## The Other Superoperator Isomorphism

A few months ago, I spent two posts describing the Choi-Jamiolkowski isomorphism between linear operators from M_{n} to M_{m} (often referred to as “superoperators“) and linear operators living in the space M_{n} ⊗ M_{m}. However, there is another isomorphism between superoperators and regular operators — one that I’m not sure of any name for but which has just as many interesting properties.

Recall from Section 1 of this post that any superoperator Φ can be written as

for some operators {A_{i}} and {B_{i}}. The isomorphism that I am going to focus on in this post is the one given by associating Φ with the operator

The main reason that M_{Φ} can be so useful is that it retains the operator structure of Φ. In particular, if you define vec(X) to be the vectorization of the operator X, then

In other words, if you treat X as a vector, then M_{Φ} is the operator describing the action of Φ on X. From this it becomes simple to compute some basic quantities describing Φ. For example, the induced Frobenius norm,

is equal to the standard operator norm of M_{Φ}. If n = m then we can define the eigenvalues {λ} and the eigenmatrices {V} of Φ in the obvious way via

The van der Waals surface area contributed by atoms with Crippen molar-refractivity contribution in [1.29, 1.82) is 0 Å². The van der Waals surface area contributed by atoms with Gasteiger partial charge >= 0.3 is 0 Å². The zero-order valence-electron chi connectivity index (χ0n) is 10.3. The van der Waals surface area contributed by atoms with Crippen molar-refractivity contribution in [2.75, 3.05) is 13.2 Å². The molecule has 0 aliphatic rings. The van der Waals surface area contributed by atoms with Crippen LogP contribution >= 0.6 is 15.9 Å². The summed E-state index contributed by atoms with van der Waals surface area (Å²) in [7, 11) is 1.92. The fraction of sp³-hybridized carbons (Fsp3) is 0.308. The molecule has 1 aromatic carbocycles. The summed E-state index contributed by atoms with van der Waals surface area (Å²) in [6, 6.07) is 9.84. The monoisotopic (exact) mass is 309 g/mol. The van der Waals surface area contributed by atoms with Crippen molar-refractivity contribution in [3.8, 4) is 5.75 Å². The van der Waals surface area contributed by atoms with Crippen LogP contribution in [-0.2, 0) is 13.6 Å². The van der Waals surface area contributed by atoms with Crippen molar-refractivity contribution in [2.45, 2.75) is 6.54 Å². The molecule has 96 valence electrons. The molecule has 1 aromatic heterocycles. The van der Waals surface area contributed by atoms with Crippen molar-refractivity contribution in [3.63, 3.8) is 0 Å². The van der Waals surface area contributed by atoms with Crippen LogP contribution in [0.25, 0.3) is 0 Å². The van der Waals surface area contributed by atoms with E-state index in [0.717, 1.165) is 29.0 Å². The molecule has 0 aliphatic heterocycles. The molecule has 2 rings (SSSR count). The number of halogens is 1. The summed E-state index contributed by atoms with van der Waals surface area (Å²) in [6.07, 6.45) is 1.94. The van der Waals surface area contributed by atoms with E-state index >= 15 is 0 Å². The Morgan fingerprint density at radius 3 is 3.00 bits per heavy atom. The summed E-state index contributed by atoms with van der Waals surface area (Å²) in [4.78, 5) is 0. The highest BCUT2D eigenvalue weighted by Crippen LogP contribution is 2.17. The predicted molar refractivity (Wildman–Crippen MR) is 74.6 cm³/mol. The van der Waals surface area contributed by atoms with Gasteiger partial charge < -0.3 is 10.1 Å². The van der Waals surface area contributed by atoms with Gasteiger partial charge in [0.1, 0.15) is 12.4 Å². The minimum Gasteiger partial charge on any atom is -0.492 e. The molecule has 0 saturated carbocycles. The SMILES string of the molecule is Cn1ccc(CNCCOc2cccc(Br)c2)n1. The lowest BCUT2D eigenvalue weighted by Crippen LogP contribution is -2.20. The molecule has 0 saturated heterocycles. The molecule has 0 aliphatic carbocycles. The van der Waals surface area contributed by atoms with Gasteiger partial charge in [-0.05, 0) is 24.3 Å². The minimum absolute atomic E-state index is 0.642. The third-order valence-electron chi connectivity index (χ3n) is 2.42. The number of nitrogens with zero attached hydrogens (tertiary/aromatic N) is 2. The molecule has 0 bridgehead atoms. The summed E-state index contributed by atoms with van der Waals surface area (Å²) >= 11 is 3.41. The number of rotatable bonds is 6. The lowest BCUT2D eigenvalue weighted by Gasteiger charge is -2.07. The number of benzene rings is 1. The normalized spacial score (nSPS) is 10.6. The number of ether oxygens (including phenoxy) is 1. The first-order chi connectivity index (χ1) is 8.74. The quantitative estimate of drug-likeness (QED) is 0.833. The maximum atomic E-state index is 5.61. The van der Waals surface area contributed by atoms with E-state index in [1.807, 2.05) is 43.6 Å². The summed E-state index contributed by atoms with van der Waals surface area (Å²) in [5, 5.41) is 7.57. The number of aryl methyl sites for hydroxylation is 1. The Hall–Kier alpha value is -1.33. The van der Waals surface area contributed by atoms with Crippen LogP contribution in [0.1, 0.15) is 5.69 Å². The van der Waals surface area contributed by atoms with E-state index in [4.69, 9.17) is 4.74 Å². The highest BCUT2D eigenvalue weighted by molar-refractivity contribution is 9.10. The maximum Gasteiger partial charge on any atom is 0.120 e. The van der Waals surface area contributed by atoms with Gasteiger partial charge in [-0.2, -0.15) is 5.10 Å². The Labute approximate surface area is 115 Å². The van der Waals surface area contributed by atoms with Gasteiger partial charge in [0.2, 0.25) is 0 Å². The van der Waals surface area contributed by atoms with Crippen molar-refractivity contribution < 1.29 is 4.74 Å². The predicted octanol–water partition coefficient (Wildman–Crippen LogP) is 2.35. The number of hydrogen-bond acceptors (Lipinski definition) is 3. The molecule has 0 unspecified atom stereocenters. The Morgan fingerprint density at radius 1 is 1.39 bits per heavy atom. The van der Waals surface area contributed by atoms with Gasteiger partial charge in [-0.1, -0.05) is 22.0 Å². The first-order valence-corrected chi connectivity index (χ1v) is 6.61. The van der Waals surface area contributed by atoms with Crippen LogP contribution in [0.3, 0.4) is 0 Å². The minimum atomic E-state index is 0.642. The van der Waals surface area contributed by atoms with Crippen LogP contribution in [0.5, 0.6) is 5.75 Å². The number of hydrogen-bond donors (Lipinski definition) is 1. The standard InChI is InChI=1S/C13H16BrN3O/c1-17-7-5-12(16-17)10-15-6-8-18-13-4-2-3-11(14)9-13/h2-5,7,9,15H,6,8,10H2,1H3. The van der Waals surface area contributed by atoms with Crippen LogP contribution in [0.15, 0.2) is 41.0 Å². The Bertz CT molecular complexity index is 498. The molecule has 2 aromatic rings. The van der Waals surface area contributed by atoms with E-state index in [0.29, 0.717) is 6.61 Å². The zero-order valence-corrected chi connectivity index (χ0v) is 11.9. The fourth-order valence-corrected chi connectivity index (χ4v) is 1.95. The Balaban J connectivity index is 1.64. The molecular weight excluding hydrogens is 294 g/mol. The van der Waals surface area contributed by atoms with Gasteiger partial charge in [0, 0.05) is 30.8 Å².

Then the eigenvalues of Φ are exactly the eigenvalues of M_{Φ}, and the corresponding eigenvectors of M_{Φ} are the vectorizations of the eigenmatrices of Φ. It is similarly easy to check whether Φ is invertible (by checking whether or not det(M_{Φ}) = 0), find the inverse if it exists, or find the nullspace (and a pseudoinverse) if it doesn’t.

Finally, here’s a question for the interested reader to think about: why is the transpose required on the B_{i} operators for this isomorphism to make sense? That is, why can we not define an isomorphism between Φ and the operator

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